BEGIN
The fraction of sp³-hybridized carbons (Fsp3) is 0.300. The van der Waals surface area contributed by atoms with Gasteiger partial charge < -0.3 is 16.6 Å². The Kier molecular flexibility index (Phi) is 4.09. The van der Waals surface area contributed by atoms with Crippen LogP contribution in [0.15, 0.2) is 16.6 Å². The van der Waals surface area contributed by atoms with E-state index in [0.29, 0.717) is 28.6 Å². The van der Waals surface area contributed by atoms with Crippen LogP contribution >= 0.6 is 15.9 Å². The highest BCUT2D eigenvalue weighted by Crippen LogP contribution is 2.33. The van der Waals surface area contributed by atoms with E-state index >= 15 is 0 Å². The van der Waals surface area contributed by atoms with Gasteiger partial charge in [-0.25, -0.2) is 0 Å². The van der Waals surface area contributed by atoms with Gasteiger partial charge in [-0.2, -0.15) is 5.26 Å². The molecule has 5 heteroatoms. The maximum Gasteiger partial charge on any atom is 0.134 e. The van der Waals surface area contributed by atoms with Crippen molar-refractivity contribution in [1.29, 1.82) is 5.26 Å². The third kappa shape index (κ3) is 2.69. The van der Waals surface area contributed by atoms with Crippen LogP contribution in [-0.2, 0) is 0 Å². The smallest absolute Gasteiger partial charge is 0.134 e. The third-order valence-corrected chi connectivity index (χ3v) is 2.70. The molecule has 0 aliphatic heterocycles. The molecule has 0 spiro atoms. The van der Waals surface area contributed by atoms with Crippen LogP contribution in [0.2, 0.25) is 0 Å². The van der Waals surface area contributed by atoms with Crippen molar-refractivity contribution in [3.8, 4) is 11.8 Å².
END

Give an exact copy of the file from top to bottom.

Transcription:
The fraction of sp³-hybridized carbons (Fsp3) is 0.300. The van der Waals surface area contributed by atoms with Gasteiger partial charge < -0.3 is 16.6 Å². The Kier molecular flexibility index (Phi) is 4.09. The van der Waals surface area contributed by atoms with Crippen LogP contribution in [0.15, 0.2) is 16.6 Å². The van der Waals surface area contributed by atoms with E-state index in [0.29, 0.717) is 28.6 Å². The van der Waals surface area contributed by atoms with Crippen LogP contribution >= 0.6 is 15.9 Å². The highest BCUT2D eigenvalue weighted by Crippen LogP contribution is 2.33. The van der Waals surface area contributed by atoms with E-state index >= 15 is 0 Å². The van der Waals surface area contributed by atoms with Gasteiger partial charge in [-0.25, -0.2) is 0 Å². The van der Waals surface area contributed by atoms with Gasteiger partial charge in [-0.2, -0.15) is 5.26 Å². The molecule has 5 heteroatoms. The maximum Gasteiger partial charge on any atom is 0.134 e. The van der Waals surface area contributed by atoms with Crippen molar-refractivity contribution in [1.29, 1.82) is 5.26 Å². The third kappa shape index (κ3) is 2.69. The van der Waals surface area contributed by atoms with Crippen LogP contribution in [-0.2, 0) is 0 Å². The smallest absolute Gasteiger partial charge is 0.134 e. The third-order valence-corrected chi connectivity index (χ3v) is 2.70. The molecule has 0 aliphatic heterocycles. The molecule has 0 spiro atoms. The van der Waals surface area contributed by atoms with Crippen LogP contribution in [0.2, 0.25) is 0 Å². The van der Waals surface area contributed by atoms with Crippen molar-refractivity contribution in [3.8, 4) is 11.8 Å².